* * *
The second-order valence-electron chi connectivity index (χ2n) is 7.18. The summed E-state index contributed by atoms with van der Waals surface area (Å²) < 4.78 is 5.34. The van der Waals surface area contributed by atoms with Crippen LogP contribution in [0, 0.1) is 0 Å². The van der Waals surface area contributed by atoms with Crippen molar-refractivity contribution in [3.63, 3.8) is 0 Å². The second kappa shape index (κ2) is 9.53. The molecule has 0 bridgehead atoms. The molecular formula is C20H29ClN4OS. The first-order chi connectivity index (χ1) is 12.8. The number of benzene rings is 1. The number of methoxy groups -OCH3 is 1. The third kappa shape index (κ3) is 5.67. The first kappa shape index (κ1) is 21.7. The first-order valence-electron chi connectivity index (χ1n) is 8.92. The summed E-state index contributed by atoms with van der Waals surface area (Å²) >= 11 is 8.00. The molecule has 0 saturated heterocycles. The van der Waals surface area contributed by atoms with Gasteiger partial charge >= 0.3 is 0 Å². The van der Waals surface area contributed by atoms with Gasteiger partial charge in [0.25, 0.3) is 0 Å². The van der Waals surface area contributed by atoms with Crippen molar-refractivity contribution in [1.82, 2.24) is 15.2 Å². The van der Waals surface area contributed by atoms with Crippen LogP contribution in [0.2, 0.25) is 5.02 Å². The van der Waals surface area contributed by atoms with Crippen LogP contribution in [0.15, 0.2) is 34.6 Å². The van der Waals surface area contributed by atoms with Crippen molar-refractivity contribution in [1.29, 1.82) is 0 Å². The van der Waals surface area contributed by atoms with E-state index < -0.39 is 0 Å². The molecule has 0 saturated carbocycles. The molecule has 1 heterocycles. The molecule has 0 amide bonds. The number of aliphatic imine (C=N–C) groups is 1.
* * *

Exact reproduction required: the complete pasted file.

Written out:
The second-order valence-electron chi connectivity index (χ2n) is 7.18. The summed E-state index contributed by atoms with van der Waals surface area (Å²) < 4.78 is 5.34. The van der Waals surface area contributed by atoms with Crippen LogP contribution in [0, 0.1) is 0 Å². The van der Waals surface area contributed by atoms with Crippen molar-refractivity contribution in [3.63, 3.8) is 0 Å². The second kappa shape index (κ2) is 9.53. The molecule has 0 bridgehead atoms. The molecular formula is C20H29ClN4OS. The first-order chi connectivity index (χ1) is 12.8. The number of benzene rings is 1. The number of methoxy groups -OCH3 is 1. The third kappa shape index (κ3) is 5.67. The first kappa shape index (κ1) is 21.7. The first-order valence-electron chi connectivity index (χ1n) is 8.92. The summed E-state index contributed by atoms with van der Waals surface area (Å²) >= 11 is 8.00. The molecule has 0 saturated heterocycles. The van der Waals surface area contributed by atoms with Gasteiger partial charge >= 0.3 is 0 Å². The van der Waals surface area contributed by atoms with Gasteiger partial charge in [0.25, 0.3) is 0 Å². The van der Waals surface area contributed by atoms with Crippen molar-refractivity contribution in [1.82, 2.24) is 15.2 Å². The van der Waals surface area contributed by atoms with Crippen LogP contribution in [0.2, 0.25) is 5.02 Å². The van der Waals surface area contributed by atoms with Crippen LogP contribution in [0.15, 0.2) is 34.6 Å². The van der Waals surface area contributed by atoms with Crippen molar-refractivity contribution in [1.29, 1.82) is 0 Å². The van der Waals surface area contributed by atoms with E-state index < -0.39 is 0 Å². The molecule has 0 saturated carbocycles. The molecule has 1 heterocycles. The molecule has 0 amide bonds. The number of aliphatic imine (C=N–C) groups is 1.